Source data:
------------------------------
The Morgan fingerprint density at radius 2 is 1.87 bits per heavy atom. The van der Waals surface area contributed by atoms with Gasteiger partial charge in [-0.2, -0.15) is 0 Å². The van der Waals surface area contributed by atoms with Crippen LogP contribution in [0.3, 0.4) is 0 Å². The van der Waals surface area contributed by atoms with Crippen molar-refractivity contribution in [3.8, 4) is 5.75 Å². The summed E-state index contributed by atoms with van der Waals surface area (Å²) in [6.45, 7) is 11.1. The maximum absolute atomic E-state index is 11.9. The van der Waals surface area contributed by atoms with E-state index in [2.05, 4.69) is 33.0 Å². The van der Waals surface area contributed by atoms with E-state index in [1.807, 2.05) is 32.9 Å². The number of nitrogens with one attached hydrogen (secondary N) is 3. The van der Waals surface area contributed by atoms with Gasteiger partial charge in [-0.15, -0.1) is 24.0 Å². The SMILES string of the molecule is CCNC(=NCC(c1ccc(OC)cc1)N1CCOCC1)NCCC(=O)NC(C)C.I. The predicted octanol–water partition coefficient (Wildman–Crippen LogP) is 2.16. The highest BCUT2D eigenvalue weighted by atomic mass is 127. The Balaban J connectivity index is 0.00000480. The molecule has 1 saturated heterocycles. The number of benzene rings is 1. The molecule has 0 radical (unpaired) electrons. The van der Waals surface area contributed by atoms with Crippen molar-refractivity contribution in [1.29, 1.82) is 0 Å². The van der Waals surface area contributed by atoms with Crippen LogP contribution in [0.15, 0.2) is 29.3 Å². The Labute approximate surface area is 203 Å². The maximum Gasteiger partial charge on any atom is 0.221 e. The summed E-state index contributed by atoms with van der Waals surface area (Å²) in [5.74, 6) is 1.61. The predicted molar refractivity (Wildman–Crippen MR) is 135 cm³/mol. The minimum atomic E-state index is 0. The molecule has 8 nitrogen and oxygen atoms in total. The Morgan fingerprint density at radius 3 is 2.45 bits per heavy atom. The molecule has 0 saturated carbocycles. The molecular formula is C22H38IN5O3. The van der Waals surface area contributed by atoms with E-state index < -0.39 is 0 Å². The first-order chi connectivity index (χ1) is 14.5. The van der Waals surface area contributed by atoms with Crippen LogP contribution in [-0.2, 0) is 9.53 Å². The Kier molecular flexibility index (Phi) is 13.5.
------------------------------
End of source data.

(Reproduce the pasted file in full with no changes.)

The Morgan fingerprint density at radius 2 is 1.87 bits per heavy atom. The van der Waals surface area contributed by atoms with Gasteiger partial charge in [-0.2, -0.15) is 0 Å². The van der Waals surface area contributed by atoms with Crippen LogP contribution in [0.3, 0.4) is 0 Å². The van der Waals surface area contributed by atoms with Crippen molar-refractivity contribution in [3.8, 4) is 5.75 Å². The summed E-state index contributed by atoms with van der Waals surface area (Å²) in [6.45, 7) is 11.1. The maximum absolute atomic E-state index is 11.9. The van der Waals surface area contributed by atoms with E-state index in [2.05, 4.69) is 33.0 Å². The van der Waals surface area contributed by atoms with E-state index in [1.807, 2.05) is 32.9 Å². The number of nitrogens with one attached hydrogen (secondary N) is 3. The van der Waals surface area contributed by atoms with Gasteiger partial charge in [-0.15, -0.1) is 24.0 Å². The SMILES string of the molecule is CCNC(=NCC(c1ccc(OC)cc1)N1CCOCC1)NCCC(=O)NC(C)C.I. The predicted octanol–water partition coefficient (Wildman–Crippen LogP) is 2.16. The highest BCUT2D eigenvalue weighted by atomic mass is 127. The Balaban J connectivity index is 0.00000480. The molecule has 1 saturated heterocycles. The number of benzene rings is 1. The molecule has 0 radical (unpaired) electrons. The van der Waals surface area contributed by atoms with Crippen molar-refractivity contribution in [1.29, 1.82) is 0 Å². The van der Waals surface area contributed by atoms with Crippen LogP contribution in [0.15, 0.2) is 29.3 Å². The Labute approximate surface area is 203 Å². The maximum Gasteiger partial charge on any atom is 0.221 e. The summed E-state index contributed by atoms with van der Waals surface area (Å²) in [5.74, 6) is 1.61. The predicted molar refractivity (Wildman–Crippen MR) is 135 cm³/mol. The minimum atomic E-state index is 0. The molecule has 8 nitrogen and oxygen atoms in total. The Morgan fingerprint density at radius 3 is 2.45 bits per heavy atom. The molecule has 0 saturated carbocycles. The molecular formula is C22H38IN5O3. The van der Waals surface area contributed by atoms with E-state index < -0.39 is 0 Å². The first-order chi connectivity index (χ1) is 14.5. The van der Waals surface area contributed by atoms with Crippen LogP contribution in [-0.2, 0) is 9.53 Å². The Kier molecular flexibility index (Phi) is 13.5.